Behind Fryll, other Bete, Drakken's own contingent of Prime buddies who raided with him, stumbled into the village, several more than a little worse for wear. Gaal's stance—akimbo—argued he wasn't much inclined to do more than standard first aid.

"What kept you?" Drakken growled.

Even Fryll rolled his eyes. They were powerful Prime, but none of them could fly. Drakken just wanted a target for his own frustration.

"Come, Cil. Let's go." Fryll decided he did not want to be a target himself, even though he knew Xander would most likely get the bulk of the unpleasantness. Sure enough, he could hear Drakken start railing behind him, complaining at Xander's weakness in channeling the emotions of the boy Drakken himself had brought in.

"Father," Cil asked as he came in. "Can nothing be done to stop Drakken's excesses? Xander is a difficult person, but he's right. And you know it."

"Oh, aye, he's right. And you'd best make friends with Xander. Sometime, and not too far in the future, Xander will be the real power of this village. You want him on your side."

Cil frowned. "Xander doesn't like me. None of them like me."

Fryll nodded as if that were only natural. Maybe it was. It had always been so for him, except for that brief moment when he thought the human woman would be different. No sense giving Cil false hope. "None of them will like you," Fryll said, "but they can be made to respect you. Learn. Watch. Be ready to strike when you have to but not before. If your counsel is sage, those who lead and those who are popular will all still need you by their sides. So, I urge you, my son, to cultivate the young dragon. I am confident he will become the strength of this tribe. And the new one, the panther as well."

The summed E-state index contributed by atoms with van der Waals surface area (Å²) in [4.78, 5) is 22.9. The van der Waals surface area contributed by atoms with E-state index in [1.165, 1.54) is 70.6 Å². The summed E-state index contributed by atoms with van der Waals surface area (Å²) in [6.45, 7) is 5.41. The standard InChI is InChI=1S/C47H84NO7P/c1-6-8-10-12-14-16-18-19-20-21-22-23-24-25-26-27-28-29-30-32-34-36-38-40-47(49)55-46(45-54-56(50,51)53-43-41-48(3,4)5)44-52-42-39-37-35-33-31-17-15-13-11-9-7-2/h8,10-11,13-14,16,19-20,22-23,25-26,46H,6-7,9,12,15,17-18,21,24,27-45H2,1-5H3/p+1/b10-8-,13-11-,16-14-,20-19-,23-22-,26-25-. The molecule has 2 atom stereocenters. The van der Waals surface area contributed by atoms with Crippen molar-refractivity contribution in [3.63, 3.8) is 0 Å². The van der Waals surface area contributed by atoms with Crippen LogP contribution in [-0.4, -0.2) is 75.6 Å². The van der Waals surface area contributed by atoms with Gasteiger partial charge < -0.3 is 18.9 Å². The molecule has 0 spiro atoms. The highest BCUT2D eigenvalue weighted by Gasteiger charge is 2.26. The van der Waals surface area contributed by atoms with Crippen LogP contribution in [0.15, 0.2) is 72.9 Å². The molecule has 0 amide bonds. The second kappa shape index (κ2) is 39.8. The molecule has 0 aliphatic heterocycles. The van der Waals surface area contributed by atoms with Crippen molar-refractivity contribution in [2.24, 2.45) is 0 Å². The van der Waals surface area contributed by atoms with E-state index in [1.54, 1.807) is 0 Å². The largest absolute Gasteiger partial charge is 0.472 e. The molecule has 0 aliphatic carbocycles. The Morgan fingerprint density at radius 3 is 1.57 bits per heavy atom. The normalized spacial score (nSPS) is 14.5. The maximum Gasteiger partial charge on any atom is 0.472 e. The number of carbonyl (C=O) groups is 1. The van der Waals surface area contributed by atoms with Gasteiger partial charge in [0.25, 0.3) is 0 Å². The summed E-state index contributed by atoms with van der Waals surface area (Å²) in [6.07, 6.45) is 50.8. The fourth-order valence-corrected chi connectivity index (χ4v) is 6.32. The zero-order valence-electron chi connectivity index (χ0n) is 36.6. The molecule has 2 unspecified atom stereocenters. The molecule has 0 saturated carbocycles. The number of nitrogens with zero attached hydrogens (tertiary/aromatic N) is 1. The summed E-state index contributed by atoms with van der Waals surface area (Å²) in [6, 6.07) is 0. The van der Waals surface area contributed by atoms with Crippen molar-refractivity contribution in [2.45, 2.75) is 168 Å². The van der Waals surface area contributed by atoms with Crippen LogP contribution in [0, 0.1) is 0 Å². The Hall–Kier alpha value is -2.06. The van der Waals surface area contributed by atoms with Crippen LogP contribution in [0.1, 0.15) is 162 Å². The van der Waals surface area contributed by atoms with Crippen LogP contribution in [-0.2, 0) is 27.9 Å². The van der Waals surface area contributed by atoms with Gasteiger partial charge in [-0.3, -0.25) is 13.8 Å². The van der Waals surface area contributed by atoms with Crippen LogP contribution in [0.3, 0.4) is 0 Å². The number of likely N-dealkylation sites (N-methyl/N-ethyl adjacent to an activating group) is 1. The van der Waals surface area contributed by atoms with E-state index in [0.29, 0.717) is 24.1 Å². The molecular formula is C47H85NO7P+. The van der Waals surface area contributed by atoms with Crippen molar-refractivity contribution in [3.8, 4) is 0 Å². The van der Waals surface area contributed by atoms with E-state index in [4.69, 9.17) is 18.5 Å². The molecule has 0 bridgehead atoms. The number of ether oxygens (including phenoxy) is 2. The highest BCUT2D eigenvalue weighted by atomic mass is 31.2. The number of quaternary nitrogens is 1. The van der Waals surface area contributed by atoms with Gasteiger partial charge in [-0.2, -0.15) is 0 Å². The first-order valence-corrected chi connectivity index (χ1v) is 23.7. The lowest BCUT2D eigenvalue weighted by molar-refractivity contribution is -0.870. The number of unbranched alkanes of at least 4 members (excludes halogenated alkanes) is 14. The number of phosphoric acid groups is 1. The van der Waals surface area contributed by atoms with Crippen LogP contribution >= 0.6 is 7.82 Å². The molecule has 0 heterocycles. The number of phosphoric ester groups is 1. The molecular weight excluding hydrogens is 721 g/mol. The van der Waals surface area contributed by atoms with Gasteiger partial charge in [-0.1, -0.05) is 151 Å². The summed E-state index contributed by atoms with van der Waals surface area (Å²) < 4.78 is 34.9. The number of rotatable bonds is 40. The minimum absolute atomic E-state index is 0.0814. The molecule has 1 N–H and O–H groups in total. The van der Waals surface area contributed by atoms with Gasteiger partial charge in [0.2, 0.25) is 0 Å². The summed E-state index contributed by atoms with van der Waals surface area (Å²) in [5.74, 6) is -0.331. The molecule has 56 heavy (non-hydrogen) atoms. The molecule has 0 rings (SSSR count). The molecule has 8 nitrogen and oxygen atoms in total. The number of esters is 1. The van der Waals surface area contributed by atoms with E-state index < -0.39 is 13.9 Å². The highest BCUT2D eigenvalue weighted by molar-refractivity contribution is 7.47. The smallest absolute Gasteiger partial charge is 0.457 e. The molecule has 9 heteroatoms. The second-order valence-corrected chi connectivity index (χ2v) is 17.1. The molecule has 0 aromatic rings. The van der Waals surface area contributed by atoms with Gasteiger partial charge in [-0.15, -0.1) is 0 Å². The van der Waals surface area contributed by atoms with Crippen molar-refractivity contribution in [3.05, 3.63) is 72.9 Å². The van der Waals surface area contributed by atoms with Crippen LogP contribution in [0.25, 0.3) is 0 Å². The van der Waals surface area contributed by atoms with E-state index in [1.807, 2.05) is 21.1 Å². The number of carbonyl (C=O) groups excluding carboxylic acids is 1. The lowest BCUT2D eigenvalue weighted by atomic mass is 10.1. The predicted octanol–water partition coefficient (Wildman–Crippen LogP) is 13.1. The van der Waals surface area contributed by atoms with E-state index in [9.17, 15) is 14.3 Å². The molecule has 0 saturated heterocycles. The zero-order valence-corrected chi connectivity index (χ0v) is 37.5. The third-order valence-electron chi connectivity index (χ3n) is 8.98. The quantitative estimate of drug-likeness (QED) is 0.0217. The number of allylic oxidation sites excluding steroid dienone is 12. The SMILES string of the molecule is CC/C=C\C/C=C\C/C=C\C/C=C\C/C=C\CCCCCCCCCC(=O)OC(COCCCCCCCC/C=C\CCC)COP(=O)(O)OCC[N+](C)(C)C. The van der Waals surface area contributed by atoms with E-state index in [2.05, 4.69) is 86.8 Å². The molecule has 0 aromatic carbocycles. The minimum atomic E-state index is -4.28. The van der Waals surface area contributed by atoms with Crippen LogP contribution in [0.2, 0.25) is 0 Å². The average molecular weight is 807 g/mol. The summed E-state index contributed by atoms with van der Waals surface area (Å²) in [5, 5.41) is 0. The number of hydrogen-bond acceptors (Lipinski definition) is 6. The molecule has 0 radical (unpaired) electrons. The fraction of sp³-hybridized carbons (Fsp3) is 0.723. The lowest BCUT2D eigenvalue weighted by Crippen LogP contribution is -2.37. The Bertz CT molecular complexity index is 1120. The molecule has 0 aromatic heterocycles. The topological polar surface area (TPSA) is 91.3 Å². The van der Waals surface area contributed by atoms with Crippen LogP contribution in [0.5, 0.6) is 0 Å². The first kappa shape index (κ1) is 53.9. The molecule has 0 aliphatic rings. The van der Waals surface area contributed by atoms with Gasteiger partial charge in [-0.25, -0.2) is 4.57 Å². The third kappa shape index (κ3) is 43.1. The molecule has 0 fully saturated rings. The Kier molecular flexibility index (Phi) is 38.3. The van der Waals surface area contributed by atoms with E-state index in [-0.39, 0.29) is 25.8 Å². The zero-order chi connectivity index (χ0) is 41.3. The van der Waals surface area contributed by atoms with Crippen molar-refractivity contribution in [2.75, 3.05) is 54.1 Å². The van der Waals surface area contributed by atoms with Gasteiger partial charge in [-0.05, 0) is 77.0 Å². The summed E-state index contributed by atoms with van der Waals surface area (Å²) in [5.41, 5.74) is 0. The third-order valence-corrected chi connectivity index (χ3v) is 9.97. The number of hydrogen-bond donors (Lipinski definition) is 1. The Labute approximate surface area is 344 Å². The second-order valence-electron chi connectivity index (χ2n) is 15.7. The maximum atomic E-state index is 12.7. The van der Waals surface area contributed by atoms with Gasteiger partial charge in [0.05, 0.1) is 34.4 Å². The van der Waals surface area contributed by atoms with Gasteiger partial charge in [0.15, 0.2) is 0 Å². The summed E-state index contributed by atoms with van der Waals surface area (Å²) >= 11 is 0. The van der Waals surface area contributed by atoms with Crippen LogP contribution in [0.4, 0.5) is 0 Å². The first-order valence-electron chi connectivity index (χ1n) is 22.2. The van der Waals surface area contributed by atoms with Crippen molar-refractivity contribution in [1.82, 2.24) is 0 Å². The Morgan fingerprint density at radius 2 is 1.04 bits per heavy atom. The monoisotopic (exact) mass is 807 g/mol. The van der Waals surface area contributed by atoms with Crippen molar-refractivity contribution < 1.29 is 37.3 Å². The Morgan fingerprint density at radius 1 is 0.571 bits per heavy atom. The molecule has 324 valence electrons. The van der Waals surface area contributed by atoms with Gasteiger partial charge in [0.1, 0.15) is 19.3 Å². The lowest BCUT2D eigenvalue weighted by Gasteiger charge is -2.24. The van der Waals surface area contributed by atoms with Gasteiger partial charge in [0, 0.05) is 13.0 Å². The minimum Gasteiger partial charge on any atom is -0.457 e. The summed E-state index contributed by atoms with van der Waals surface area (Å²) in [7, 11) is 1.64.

"Why, father?"

Fryll thought back to how Xander diffused Laren's fear and rage with needling, but how his own temper was tested by the new boy. "Because, my dear boy, I suspect Laren will be a weakness for the young dragon. And you will need every edge."

Storm Front

K'Ti wasn't empathic but she could feel it, the tension, swirling around the tribe, an ugly smell that cloyed and clung, stronger here as someone hurried by, fading here until she could almost think the trouble would disappear and, tomorrow, they would return to normal.


She'd been bathed and dressed in a freshly woven skirt, her long hair braided. She'd been fasting for two days, ever since K'Lan had first felt them coming, the ones K'Lan called the cold ones.

"Soon," he had said and no one questioned the wise one, however many decades he carried on his stooped shoulders. So the four had been prepared: K'Tsuri to safeguard the skills and talents that made the strongest warriors, K'Pan to hold the weaving and crafting skills and the magics that made the work go quickly, K'Ti would be gifted the healing skills, and K'Jel, K'Lan's own grandson and K'Ti's fiancé, would be the one to protect the Wise One's skills and secrets.

K'Ti felt her own fear swamp her and fought it back. It would serve no purpose when they were already doing all they could. She searched for a distraction and found herself wondering again if she was right to ally herself with K'Jel. She cherished him at least like a brother, perhaps like a lover, but as a soulmate? She had still not offered her soul's own name and, even now, she wondered why. But that circled her back. Would she ever have the opportunity?